Example using two models: State estimate of each model, $$\tilde{X}^1, \tilde{X}^2$$, and model probability $$\tilde{\mu}$$ are input to state update. The state update gives out $$\hat{X}^1$$ and $$\hat{X}^2$$ together and they are separately corrected to $$\tilde{X}^1$$ and $$\tilde{X}^2$$ for next step. At the same time, the likelihood of each model are used to update the model probability $$\tilde{\mu}$$.

## IMM Algorithm:

Model state estimates and covariances for model $$j$$ at time $$k$$:

$\begin{gather} \hat{X}^{0j} = \sum_{i=1}^N \hat{X}^i \tilde{\mu}^{i|j} \\ \hat{P}^{0j} = \sum_{i=1}^N \tilde{\mu}^{i|j}\left[ \hat{P}^i + (\hat{X}^i-\hat{X}^{0j}) (\hat{X}^i-\hat{X}^{0j})^T \right] \end{gather}$

with

\begin{align} \tilde{\mu}^{i|j} &= \frac{1}{\bar{\psi}^j} p^{ij} \hat{\mu}^i \\ \bar{\psi}^j &= \sum_{i=1}^N p^{ij} \mu^i_{} \end{align}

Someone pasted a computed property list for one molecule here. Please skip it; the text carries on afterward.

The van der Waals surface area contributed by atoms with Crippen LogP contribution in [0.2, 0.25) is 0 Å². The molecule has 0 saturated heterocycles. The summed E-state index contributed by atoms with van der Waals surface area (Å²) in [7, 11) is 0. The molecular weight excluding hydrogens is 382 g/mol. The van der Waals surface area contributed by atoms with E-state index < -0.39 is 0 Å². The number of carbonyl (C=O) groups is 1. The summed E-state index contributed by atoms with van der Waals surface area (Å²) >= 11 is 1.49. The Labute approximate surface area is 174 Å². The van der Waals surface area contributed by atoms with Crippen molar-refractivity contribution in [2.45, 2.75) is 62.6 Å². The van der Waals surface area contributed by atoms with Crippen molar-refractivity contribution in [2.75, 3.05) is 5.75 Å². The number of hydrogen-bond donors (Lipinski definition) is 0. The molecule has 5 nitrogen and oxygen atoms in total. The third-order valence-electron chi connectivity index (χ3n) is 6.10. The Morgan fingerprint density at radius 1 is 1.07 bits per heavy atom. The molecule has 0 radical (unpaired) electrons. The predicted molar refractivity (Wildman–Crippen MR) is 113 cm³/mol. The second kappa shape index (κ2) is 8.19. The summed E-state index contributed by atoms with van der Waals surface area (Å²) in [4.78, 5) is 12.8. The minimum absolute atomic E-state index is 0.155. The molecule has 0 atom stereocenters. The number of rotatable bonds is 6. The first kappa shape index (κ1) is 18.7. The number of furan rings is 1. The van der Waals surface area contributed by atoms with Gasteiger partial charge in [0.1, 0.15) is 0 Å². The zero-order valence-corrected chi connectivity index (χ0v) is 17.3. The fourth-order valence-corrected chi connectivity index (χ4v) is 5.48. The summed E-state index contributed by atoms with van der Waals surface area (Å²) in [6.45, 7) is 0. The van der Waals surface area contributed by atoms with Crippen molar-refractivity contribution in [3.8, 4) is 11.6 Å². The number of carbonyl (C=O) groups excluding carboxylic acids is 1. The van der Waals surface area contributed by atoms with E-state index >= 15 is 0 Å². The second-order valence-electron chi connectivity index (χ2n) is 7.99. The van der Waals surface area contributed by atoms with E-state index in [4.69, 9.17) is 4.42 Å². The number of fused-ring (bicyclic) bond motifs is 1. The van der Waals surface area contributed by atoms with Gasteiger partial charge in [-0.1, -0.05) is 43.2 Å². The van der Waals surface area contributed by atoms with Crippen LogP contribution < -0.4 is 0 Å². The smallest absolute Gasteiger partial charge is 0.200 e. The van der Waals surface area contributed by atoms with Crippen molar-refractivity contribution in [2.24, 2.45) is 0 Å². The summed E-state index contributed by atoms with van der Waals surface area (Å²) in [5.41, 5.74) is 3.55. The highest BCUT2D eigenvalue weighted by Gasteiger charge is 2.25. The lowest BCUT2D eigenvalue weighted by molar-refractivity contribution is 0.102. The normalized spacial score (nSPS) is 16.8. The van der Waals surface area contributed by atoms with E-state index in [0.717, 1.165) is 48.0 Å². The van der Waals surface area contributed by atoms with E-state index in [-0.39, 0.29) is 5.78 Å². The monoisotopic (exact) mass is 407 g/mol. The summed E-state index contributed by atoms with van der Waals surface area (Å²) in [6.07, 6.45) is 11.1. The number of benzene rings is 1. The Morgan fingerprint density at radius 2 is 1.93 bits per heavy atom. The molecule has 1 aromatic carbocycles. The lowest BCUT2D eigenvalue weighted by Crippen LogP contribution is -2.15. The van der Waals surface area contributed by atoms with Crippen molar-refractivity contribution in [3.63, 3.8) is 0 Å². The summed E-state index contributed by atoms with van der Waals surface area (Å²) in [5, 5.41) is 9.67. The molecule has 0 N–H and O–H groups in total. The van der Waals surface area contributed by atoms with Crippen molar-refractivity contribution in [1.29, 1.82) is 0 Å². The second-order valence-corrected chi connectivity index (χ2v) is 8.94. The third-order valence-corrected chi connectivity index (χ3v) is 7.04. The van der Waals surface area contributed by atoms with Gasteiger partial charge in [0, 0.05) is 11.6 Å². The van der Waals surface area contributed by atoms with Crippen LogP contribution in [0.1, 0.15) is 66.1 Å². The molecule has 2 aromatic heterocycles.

Here, $$\mu^i$$ is the probability that the system is in model $$i$$; $$p^{ij}$$ is the a priori probability for switching from model $$i$$ to model $$j$$; $$\bar{\psi}^j$$ a normalization constant; $$\hat{X}^{0j}$$ and $$\hat{P}^{0j}$$ are mixed state estimate and covariance for each filter model.

Assume $$m_0$$ is a vector of observation for the current update and $$\tilde{m}^j$$ is the predicted observation computed from predicted tract state for filter model $$j$$. Then $$Z^j = m_0 - \tilde{m}^j$$ is the innovation. The covariance matrix of $$Z^j$$ is $$\tilde{S}^j = H^j\tilde{P}^{0j}(H^j)^T+R$$. The probability that the system is in model $$j$$ is given by

$\Lambda^j = \frac{1}{\sqrt{|2\pi\hat{S}^j|}}\exp\left(-\frac{1}{2}(Z^j)^T(\tilde{S}^j)^{-1}(Z^j)\right)$

The model probabilities after update are $$\hat{\mu}^j = \frac{1}{c}\Lambda^j\bar{c}^j$$ with $$\bar{c}^j$$ a normalization vector to maintain total probability of 1 and $$c$$ a normalization constant.